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Efim Bogoljubov vs Emanuel Lasker
New York (1924), New York, NY USA, rd 8, Mar-26
Spanish Game: Berlin Defense (C65)  ·  0-1

ANALYSIS [x]

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Kibitzer's Corner
Dec-09-03  aragorn69: New York 1924 (again...) !

Chessgames :
The score could be wrong. It seems that 67.f5 (and not f6) and 71.Kg5 (and not Kh6) were played, all other moves remaining equal...

Dec-09-03
Premium Chessgames Member
  Chessical: The score given by Chessgames matches that of Alekhine's tournament book.
Dec-09-03  aragorn69: OK, thx Chessical. Since A.'s book is a primary source, I guess we can leave it at that.
Dec-09-03
Premium Chessgames Member
  Calli: Hmmm Alekhine's annotations should be public domain by now. Hint, hint :-)
Dec-09-03
Premium Chessgames Member
  Chessical: <Calli> There are three pages of about 10 point size (descriptive) annotation by Alekhine in the Dover edition (ISBN 486-20752-8) pg.87-89.

Very briefly, Alekhine does not like Bogoljubov's 13th recommending 13.Qd2 then b3, Rae1 and Ne2.

Alekhine does not like Bogoljubov's offer to exchange Q's on move 24(better: 24.Qg3), nor Lasker's acceptance. He belives that Bogoljubov could still draw after the exchange, but states that if Lasker had played instead 24...Bxg2 followed by Qc6+, Bogoljubov would soon have to resign.

Alekhine thought 33.a3 put more difficulties in Lasker's way.

He finds the ending "a laboured realization of a slight material advantage". Alekhine wanted Lasker to "continue with an attack full of promise of success without stopping to gain material" on move 35, rather than win the pawn. Rather infuriatingly, Alekhine does not provide a variation other than to indicate a general advance of the K-side pawns was in order.

Alekhine obviously found it worthwhile to study closely Lasker's very subtle endgame play in this game, but he is rather mean in handing out praise.

Dec-09-03
Premium Chessgames Member
  Calli: <Chessical> Thank you for typing out the main points. My hint was to Chessgames to include the notes to NY 1924 in the database. Don't know if they are available electronically, however. It is my understanding that most everything 75 years and older is in the public domain.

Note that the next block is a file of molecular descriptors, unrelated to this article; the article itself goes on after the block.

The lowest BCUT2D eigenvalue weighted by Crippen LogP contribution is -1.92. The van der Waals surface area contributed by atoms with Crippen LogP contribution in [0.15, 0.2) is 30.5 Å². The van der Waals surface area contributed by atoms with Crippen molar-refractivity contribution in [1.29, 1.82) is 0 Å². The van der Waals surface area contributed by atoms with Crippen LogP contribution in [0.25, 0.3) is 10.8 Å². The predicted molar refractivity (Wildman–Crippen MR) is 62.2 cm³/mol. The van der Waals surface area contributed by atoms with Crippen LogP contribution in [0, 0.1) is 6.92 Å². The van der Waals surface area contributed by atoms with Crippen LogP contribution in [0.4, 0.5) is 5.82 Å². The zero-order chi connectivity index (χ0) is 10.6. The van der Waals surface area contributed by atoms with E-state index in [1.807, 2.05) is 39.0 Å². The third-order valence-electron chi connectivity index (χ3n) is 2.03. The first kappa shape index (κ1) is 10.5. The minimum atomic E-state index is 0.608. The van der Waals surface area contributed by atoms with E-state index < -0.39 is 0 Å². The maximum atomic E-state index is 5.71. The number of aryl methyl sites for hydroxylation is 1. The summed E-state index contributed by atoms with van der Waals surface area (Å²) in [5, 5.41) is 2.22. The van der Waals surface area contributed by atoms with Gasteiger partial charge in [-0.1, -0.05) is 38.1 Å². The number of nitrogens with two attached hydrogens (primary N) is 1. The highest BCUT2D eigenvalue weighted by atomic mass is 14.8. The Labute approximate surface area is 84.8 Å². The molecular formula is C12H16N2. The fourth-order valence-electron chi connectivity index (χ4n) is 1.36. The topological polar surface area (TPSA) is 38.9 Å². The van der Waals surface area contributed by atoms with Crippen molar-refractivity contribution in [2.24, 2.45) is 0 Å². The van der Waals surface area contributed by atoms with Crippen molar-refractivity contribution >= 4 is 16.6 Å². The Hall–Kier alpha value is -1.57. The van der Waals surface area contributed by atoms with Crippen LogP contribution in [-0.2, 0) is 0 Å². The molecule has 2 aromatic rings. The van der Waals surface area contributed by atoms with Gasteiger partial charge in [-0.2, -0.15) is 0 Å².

Mar-13-05  aw1988: Since when did Lasker play a world championship against Bogoljubow?
Mar-13-05
Premium Chessgames Member
  paulalbert: He didn't. This game is from the 8th round of the great NY 1924 tournament won by Emanuel Lasker. The soresheet here is mislabeled for some reason. Paul Albert
Mar-13-05
Premium Chessgames Member
  paulalbert: Correction: "scoresheet"
Dec-13-14  Ulhumbrus: After 26...Nxe4 Lasker will end up winning and yet White appears to have the stronger minor piece. This suggests the question: How would Lasker have handled the white side of this ending? One answer is to try to develop White's king eg by 27 Kg1
Jan-14-21
Premium Chessgames Member
  fredthebear: Most comments above were prior to 2009, so let's update. Alexander Alekhine's literary classic New York 1924 was reprinted in 2009 using figurine algebraic notation. https://www.amazon.com/New-York-192... Kindle editions available.

The old ways are still useful. Ol' FTB is a Dover man; their books are inexpensive and last forever. Dover's 107 Great Chess Battles 1939-1945 by Alekhine was one of my early influential books. Game Collection: 107 Great Chess Battles: 1939-45 Alekhine Dover publishes Lasker's Manual of Chess as well, a grandmaster teeth cutter as long as one focuses on the games and not the philosophy.

Three of Alekhine's renowned tournament books updated to 21st Century editions can be purchased for $75:

New York 1924, 21st Century Edition by Alexander Alekhine Paperback $29.95

New York 1927, 21st Century Edition by Alexander Alekhine Paperback $19.95

Nottingham 1936: 21st Century Editions (Russell) by Alexander Alekhine Paperback $24.95

This was a tremendous era for chess. No doubt these books will improve your playing ability!

Jan-20-21  tbontb: 35. Ke1 looks a better try. After 40..Kh7 Lasker is remorseless.

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